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Gendered Crossings

Women and Migration in the Spanish Empire
By Allyson M. Poska

Details

Overview

Between 1778 and 1784 the Spanish Crown transported more than 1,900 peasants, including 875 women and girls, from northern Spain to South America in an ill-fated scheme to colonize Patagonia. The story begins as the colonists trudge across northern Spain to volunteer for the project and follows them across the Atlantic to Montevideo. However, before the last ships reached the Americas, harsh weather, disease, and the prospect of mutiny on the Patagonian coast forced the Crown to abandon the project. Eventually, the peasant colonists were resettled in towns outside of Buenos Aires and Montevideo, where they raised families, bought slaves, and gradually integrated into colonial society. Gendered Crossings brings to life the diverse settings of the Iberian Atlantic and the transformations in the peasants’ gendered experiences as they moved around the Spanish Empire.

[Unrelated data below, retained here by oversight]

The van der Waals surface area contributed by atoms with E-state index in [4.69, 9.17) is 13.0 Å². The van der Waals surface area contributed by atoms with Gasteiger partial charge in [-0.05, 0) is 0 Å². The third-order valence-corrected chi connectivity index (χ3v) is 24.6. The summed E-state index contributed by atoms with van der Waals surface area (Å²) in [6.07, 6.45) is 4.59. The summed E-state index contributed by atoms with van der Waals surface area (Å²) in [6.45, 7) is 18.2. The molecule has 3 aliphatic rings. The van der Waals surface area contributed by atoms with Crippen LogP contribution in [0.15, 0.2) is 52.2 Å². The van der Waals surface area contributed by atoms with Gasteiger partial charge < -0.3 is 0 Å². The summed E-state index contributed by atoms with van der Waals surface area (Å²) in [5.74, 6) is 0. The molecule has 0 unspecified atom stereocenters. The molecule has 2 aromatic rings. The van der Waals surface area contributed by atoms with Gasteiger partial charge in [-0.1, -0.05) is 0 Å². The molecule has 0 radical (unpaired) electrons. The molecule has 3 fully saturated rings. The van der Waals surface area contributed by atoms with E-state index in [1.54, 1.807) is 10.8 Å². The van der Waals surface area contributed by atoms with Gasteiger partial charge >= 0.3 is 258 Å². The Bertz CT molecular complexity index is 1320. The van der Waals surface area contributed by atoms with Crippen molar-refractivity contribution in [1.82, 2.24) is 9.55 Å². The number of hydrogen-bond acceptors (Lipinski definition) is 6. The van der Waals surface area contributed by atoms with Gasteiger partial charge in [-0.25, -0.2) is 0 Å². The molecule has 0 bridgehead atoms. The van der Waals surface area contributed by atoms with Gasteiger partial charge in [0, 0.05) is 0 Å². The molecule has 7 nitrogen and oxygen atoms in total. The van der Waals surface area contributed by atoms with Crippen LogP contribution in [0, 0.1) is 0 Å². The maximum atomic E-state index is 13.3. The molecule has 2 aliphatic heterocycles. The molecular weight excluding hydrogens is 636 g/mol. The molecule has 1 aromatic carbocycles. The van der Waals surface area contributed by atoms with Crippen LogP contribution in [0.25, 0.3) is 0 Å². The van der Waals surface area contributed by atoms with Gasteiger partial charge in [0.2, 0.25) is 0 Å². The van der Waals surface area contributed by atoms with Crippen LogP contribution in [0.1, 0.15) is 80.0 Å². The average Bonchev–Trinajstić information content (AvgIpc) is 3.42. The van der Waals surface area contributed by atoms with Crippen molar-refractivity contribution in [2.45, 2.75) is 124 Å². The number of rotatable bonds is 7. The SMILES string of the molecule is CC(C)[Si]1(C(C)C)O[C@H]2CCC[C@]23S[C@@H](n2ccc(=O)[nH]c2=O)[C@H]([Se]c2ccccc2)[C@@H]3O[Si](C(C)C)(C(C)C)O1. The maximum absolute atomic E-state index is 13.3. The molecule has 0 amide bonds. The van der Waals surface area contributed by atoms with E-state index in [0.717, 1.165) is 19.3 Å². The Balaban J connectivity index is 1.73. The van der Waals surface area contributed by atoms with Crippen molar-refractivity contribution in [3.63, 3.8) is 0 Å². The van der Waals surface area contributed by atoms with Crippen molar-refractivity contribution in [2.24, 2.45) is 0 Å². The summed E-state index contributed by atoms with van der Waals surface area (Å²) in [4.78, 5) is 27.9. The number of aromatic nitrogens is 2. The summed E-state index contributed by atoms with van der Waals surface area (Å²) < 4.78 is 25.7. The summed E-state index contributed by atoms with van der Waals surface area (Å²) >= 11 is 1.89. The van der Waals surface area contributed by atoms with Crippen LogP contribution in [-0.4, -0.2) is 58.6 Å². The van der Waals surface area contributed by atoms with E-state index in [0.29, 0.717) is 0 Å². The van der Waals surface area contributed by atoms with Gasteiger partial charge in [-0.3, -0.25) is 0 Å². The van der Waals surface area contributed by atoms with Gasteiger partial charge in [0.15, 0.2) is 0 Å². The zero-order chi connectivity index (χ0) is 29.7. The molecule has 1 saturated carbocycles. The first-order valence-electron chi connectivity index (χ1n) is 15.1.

Contributor Bios
Allyson M. Poska is a professor of history at the University of Mary Washington in Fredericksburg, Virginia, and the author of four books, including Women and Authority in Early Modern Spain: The Peasants of Galicia, which won the 2006 Roland H. Bainton Prize for best book in early modern history.